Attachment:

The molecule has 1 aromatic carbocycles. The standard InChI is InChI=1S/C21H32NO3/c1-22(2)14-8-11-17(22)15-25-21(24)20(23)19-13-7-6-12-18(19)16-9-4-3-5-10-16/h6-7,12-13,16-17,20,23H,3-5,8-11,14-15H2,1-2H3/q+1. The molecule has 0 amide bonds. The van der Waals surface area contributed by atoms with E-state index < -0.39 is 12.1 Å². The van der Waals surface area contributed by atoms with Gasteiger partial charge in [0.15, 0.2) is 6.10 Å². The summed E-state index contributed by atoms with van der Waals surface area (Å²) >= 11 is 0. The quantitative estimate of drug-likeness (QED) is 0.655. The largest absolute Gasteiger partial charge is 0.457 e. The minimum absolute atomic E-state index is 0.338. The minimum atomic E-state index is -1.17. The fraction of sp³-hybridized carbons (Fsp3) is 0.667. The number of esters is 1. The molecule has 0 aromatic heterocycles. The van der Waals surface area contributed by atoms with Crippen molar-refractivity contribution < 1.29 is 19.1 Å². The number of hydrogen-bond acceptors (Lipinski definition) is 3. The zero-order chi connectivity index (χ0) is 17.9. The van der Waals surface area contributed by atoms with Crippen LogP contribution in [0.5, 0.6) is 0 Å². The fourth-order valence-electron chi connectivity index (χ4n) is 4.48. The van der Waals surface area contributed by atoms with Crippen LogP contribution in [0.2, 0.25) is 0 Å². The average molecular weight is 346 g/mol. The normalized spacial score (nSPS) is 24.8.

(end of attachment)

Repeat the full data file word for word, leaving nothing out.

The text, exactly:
The molecule has 1 aromatic carbocycles. The standard InChI is InChI=1S/C21H32NO3/c1-22(2)14-8-11-17(22)15-25-21(24)20(23)19-13-7-6-12-18(19)16-9-4-3-5-10-16/h6-7,12-13,16-17,20,23H,3-5,8-11,14-15H2,1-2H3/q+1. The molecule has 0 amide bonds. The van der Waals surface area contributed by atoms with E-state index < -0.39 is 12.1 Å². The van der Waals surface area contributed by atoms with Gasteiger partial charge in [0.15, 0.2) is 6.10 Å². The summed E-state index contributed by atoms with van der Waals surface area (Å²) >= 11 is 0. The quantitative estimate of drug-likeness (QED) is 0.655. The largest absolute Gasteiger partial charge is 0.457 e. The minimum absolute atomic E-state index is 0.338. The minimum atomic E-state index is -1.17. The fraction of sp³-hybridized carbons (Fsp3) is 0.667. The number of esters is 1. The molecule has 0 aromatic heterocycles. The van der Waals surface area contributed by atoms with Crippen molar-refractivity contribution < 1.29 is 19.1 Å². The number of hydrogen-bond acceptors (Lipinski definition) is 3. The zero-order chi connectivity index (χ0) is 17.9. The van der Waals surface area contributed by atoms with Crippen LogP contribution in [0.5, 0.6) is 0 Å². The fourth-order valence-electron chi connectivity index (χ4n) is 4.48. The van der Waals surface area contributed by atoms with Crippen LogP contribution in [0.2, 0.25) is 0 Å². The average molecular weight is 346 g/mol. The normalized spacial score (nSPS) is 24.8.